I’m not really that well versed in Christianity, especially as far as all the different directions are concerned. And I’m not that interested in it either. But I think I could share a little bit of what I found out here.
Armenia belongs to the Armenian Apostolic denomination. If you are interested, you can find more about it on the internet. Armenia boasts of being the first Christian dominion, founded in 301 AC. That is the Armenian version, Wikipedia also speaks of other historical research with the dates 315 or 405. But is perhaps not quite as relevant, in any case Christianity has a very long tradition there.
Gregor played an important role in this. Gregor the Illuminator. He wandered around in those days preaching Christianity with all his might. The Armenians didn’t like that and they threw him to the hungry lions. But then – wonder of wonders – they just didn’t want to eat him! A sign from God! Then there must have been something to this Christianity after all, and all of a sudden they all let themselves be taught! It worked better than any sermon!
In any case, many churches were built and then there was a back and forth and back and forth with all these religions. I find it interesting that the Soviet occupation also propagated atheism, i.e. social institutions (often in church hands) were nationalised and religious symbols were banned in public. But the church did not disappear, even though the situation threatened to become unbearable under Stalin before the Second World War. And what did the church do? It supported Stalin in the Second World War! They were more interested in getting one over on the stupid Germans, because they had supported the Ottoman Empire (at the time of the genocide). Many Armenians fell – but got Stalin’s respect. At the end/after the war, the Church was able to re-establish itself well.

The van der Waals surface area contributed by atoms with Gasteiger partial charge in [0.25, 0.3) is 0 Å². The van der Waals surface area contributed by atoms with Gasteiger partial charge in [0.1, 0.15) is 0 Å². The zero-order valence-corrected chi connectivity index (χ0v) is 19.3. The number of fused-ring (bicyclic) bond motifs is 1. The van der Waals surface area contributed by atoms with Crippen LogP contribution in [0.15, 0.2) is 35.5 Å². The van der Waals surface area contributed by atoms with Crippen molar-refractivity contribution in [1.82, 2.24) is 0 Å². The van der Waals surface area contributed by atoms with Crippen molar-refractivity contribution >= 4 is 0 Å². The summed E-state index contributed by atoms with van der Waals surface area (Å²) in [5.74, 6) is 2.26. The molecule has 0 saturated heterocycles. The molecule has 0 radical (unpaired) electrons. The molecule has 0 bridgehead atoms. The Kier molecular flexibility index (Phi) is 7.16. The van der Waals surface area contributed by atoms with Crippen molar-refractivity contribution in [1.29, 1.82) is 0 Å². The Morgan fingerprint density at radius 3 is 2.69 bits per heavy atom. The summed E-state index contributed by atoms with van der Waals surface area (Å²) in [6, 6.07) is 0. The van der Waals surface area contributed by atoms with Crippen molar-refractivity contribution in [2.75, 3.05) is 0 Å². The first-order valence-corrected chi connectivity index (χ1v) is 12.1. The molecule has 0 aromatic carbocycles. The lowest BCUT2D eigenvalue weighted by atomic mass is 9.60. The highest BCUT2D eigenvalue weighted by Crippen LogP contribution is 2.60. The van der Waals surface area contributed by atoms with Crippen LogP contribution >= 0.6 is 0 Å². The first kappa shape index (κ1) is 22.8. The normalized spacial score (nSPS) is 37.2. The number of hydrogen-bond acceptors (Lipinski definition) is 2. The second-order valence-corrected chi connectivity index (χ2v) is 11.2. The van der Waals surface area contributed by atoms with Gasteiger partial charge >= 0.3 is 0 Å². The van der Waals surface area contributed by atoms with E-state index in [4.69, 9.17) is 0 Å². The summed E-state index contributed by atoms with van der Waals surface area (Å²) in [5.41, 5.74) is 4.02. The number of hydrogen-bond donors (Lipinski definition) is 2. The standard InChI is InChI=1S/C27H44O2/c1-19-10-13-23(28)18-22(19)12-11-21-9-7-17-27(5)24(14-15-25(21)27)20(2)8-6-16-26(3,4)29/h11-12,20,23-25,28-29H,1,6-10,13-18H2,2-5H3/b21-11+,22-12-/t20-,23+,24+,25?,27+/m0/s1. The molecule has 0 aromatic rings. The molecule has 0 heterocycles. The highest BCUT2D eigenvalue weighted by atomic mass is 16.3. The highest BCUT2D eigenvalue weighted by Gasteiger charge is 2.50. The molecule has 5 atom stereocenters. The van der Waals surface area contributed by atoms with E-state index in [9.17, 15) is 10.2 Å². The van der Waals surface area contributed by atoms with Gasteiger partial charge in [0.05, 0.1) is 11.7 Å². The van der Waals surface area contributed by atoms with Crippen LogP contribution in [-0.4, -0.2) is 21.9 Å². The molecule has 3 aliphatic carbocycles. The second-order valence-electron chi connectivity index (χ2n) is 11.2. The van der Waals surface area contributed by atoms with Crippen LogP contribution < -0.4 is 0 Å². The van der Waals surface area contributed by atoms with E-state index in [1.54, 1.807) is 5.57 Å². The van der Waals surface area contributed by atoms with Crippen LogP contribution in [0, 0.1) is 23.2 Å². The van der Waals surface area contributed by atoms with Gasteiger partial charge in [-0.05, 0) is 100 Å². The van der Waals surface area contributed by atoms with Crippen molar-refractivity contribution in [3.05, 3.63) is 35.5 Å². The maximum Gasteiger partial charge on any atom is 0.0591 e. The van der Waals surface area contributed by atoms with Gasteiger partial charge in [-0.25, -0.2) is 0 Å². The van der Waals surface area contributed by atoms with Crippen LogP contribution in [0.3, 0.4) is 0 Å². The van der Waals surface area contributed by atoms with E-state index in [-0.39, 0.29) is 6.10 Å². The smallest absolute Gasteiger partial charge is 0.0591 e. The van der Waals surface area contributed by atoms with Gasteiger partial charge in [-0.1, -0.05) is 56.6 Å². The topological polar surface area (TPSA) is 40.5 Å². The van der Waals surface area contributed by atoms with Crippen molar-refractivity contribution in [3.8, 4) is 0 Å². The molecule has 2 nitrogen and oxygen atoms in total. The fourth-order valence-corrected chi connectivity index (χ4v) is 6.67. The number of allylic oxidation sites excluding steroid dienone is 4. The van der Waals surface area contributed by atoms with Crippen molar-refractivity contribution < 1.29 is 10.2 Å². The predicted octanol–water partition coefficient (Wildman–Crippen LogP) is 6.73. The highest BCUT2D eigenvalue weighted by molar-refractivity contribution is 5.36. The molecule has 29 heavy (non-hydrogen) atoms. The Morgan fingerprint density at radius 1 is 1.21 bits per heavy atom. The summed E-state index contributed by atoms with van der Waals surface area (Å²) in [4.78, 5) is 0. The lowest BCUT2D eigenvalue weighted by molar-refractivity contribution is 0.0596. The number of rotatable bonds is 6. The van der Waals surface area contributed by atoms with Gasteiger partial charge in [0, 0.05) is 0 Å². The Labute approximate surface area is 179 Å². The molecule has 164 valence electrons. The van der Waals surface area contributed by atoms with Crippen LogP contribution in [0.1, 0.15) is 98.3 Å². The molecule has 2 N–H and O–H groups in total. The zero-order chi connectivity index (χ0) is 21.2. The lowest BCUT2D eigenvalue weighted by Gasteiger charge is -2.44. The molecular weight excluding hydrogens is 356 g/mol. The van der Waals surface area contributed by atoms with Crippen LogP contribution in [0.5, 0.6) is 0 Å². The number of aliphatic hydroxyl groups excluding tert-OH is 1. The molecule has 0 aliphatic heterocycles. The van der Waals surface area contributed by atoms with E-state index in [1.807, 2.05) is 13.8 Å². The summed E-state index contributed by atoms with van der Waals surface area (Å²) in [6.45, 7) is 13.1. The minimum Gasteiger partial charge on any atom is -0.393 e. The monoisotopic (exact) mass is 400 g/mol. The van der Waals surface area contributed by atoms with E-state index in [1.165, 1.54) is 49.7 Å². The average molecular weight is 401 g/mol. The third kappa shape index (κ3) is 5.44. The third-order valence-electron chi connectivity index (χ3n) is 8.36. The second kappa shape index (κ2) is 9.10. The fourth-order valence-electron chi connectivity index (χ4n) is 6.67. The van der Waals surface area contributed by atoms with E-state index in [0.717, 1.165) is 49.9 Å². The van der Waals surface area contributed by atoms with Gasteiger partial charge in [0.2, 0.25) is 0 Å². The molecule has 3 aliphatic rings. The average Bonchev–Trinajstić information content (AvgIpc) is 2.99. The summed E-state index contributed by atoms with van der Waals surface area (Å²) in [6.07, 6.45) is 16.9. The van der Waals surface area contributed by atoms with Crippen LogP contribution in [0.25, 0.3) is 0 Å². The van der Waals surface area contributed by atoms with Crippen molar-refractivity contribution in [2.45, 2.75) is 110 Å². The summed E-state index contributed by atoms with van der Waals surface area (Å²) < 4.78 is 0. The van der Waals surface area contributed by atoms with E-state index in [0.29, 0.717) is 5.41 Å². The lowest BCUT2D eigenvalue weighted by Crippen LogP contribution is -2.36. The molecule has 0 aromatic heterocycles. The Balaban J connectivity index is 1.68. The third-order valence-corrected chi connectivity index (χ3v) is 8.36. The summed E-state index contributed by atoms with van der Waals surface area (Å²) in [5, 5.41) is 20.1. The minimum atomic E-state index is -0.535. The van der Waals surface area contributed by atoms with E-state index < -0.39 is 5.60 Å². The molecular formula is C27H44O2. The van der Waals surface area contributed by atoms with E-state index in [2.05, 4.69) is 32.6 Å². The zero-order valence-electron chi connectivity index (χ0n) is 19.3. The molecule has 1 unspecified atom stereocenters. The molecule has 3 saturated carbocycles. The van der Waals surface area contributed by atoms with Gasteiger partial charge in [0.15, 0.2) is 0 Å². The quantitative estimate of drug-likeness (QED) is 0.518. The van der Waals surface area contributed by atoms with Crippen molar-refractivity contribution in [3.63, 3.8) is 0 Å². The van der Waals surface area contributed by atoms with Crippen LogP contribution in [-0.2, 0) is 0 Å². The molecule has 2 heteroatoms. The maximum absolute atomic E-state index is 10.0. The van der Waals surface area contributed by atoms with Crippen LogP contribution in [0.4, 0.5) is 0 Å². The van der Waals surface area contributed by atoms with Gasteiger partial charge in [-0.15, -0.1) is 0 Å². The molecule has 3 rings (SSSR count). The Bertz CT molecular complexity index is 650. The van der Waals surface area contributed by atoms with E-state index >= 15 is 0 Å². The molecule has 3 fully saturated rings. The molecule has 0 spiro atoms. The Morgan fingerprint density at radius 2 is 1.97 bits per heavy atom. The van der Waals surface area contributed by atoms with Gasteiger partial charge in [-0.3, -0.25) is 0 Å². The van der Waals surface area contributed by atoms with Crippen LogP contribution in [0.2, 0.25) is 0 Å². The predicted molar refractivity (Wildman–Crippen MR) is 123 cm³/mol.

I like listening to podcasts, even here on the trip. I then turned on the search function and entered “Armenia”. Very little came up, but I came across a Christian contribution that was quite interesting. It was a recording of a mass held in Germany in 2015 to commemorate the 100th anniversary of the genocide. It was analysed guiltily that the Church did not intervene when its brothers and sisters were killed because the different faiths had too much conflict among themselves and could not bring themselves to help. The Pope tried to make amends that day by canonising all those who died/were murdered during the genocide as martyrs.
So, enough of words, now there are pictures! And these are of Tatev, a former large and influential monastery built in the 9th century:
I don’t want to go into detail here. In any case, the monastery is a good attraction for tourists. It was very important (it was considered a university), had to suffer destruction and is eagerly being rebuilt and restored to attract a lively Christian life and not just tourists.
You go through a gate and then there is an inner courtyard.
Then there is a large church. For women, there are scarves for the hair hanging at the entrance
Many visitors are also devout and use the visit for prayers
Memory-pics have to be done
Whether there is such a thing as church services? No idea – in any case there is no seating furniture anywhere.
The day before, I passed by the Great Hermitage of Tatev (Tatevi Mets Anapat), which was very picturesque far down in the gorge.
The complex was begun in 1660 after another hermitage around the corner was destroyed. 700 believers could find shelter here. It was considered unique architectural art at the time. Today it is abandoned. Why? No idea, cursory google search brought me no result. But it was nice to have a look around.
Here the courtyard and the church building from inside
That was it for the Syunik region. The next day I went back to Goris, where I had left my large luggage, and the following day I set off for a new destination. I wonder where it was going?